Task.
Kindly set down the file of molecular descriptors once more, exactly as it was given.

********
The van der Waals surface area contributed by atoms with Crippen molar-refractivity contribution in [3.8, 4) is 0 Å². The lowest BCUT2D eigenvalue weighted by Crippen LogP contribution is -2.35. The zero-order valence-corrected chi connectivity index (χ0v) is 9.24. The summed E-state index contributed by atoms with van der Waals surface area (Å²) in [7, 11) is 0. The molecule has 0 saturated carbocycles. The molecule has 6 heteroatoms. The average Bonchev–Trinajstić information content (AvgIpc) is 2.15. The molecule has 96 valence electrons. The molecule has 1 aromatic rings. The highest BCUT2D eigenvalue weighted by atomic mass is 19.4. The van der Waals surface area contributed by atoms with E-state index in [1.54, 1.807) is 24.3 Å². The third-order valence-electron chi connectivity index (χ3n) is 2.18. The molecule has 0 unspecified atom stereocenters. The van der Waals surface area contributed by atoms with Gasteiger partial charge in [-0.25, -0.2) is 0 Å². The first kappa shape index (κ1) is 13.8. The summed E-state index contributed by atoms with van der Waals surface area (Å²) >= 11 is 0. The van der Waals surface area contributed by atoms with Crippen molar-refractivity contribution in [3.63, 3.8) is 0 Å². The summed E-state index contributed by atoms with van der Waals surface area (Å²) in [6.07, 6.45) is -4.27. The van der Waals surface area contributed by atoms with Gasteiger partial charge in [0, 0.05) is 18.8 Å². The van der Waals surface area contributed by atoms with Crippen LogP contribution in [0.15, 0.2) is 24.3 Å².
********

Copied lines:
The van der Waals surface area contributed by atoms with Crippen molar-refractivity contribution in [3.8, 4) is 0 Å². The lowest BCUT2D eigenvalue weighted by Crippen LogP contribution is -2.35. The zero-order valence-corrected chi connectivity index (χ0v) is 9.24. The summed E-state index contributed by atoms with van der Waals surface area (Å²) in [7, 11) is 0. The molecule has 0 saturated carbocycles. The molecule has 6 heteroatoms. The average Bonchev–Trinajstić information content (AvgIpc) is 2.15. The molecule has 96 valence electrons. The molecule has 1 aromatic rings. The highest BCUT2D eigenvalue weighted by atomic mass is 19.4. The van der Waals surface area contributed by atoms with E-state index in [1.54, 1.807) is 24.3 Å². The third-order valence-electron chi connectivity index (χ3n) is 2.18. The molecule has 0 unspecified atom stereocenters. The van der Waals surface area contributed by atoms with Gasteiger partial charge in [-0.25, -0.2) is 0 Å². The first kappa shape index (κ1) is 13.8. The summed E-state index contributed by atoms with van der Waals surface area (Å²) >= 11 is 0. The van der Waals surface area contributed by atoms with Crippen molar-refractivity contribution in [3.63, 3.8) is 0 Å². The summed E-state index contributed by atoms with van der Waals surface area (Å²) in [6.07, 6.45) is -4.27. The van der Waals surface area contributed by atoms with Gasteiger partial charge in [0, 0.05) is 18.8 Å². The van der Waals surface area contributed by atoms with Crippen LogP contribution in [0.15, 0.2) is 24.3 Å².